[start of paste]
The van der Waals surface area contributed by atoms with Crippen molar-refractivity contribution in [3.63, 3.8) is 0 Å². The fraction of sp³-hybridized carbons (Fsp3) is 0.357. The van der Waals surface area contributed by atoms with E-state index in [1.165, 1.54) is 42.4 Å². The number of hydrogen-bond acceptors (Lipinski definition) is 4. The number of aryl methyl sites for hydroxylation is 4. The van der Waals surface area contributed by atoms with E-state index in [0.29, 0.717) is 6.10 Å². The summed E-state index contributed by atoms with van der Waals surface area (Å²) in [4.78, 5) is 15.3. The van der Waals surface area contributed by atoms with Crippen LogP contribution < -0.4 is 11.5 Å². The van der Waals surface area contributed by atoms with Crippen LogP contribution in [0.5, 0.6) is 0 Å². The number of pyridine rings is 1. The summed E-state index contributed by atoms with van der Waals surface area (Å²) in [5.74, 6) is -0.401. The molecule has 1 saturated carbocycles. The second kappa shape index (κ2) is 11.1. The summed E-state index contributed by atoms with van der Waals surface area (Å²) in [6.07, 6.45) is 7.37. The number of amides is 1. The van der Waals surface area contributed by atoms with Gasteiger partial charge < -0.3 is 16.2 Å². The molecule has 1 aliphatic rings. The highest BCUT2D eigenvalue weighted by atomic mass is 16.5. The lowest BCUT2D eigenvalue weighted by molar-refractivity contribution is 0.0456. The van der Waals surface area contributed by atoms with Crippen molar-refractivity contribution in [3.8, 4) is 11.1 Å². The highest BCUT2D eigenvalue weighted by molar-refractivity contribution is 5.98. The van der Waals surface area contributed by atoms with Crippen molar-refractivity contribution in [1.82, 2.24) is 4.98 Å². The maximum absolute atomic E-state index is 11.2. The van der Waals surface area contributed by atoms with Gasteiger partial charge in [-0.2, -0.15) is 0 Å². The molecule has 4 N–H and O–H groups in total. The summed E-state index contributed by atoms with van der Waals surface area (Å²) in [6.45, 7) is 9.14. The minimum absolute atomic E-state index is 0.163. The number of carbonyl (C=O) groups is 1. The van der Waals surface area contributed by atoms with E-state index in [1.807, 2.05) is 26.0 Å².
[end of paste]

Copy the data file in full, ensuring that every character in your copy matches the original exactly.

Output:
The van der Waals surface area contributed by atoms with Crippen molar-refractivity contribution in [3.63, 3.8) is 0 Å². The fraction of sp³-hybridized carbons (Fsp3) is 0.357. The van der Waals surface area contributed by atoms with E-state index in [1.165, 1.54) is 42.4 Å². The number of hydrogen-bond acceptors (Lipinski definition) is 4. The number of aryl methyl sites for hydroxylation is 4. The van der Waals surface area contributed by atoms with E-state index in [0.29, 0.717) is 6.10 Å². The summed E-state index contributed by atoms with van der Waals surface area (Å²) in [4.78, 5) is 15.3. The van der Waals surface area contributed by atoms with Crippen LogP contribution < -0.4 is 11.5 Å². The van der Waals surface area contributed by atoms with Crippen LogP contribution in [0.5, 0.6) is 0 Å². The number of pyridine rings is 1. The summed E-state index contributed by atoms with van der Waals surface area (Å²) in [5.74, 6) is -0.401. The molecule has 1 saturated carbocycles. The second kappa shape index (κ2) is 11.1. The summed E-state index contributed by atoms with van der Waals surface area (Å²) in [6.07, 6.45) is 7.37. The number of amides is 1. The van der Waals surface area contributed by atoms with Gasteiger partial charge < -0.3 is 16.2 Å². The molecule has 1 aliphatic rings. The highest BCUT2D eigenvalue weighted by atomic mass is 16.5. The lowest BCUT2D eigenvalue weighted by molar-refractivity contribution is 0.0456. The van der Waals surface area contributed by atoms with Crippen molar-refractivity contribution in [3.8, 4) is 11.1 Å². The highest BCUT2D eigenvalue weighted by molar-refractivity contribution is 5.98. The van der Waals surface area contributed by atoms with Crippen molar-refractivity contribution in [1.82, 2.24) is 4.98 Å². The maximum absolute atomic E-state index is 11.2. The van der Waals surface area contributed by atoms with Gasteiger partial charge in [-0.2, -0.15) is 0 Å². The molecule has 4 N–H and O–H groups in total. The summed E-state index contributed by atoms with van der Waals surface area (Å²) in [6.45, 7) is 9.14. The minimum absolute atomic E-state index is 0.163. The number of carbonyl (C=O) groups is 1. The van der Waals surface area contributed by atoms with E-state index in [1.807, 2.05) is 26.0 Å².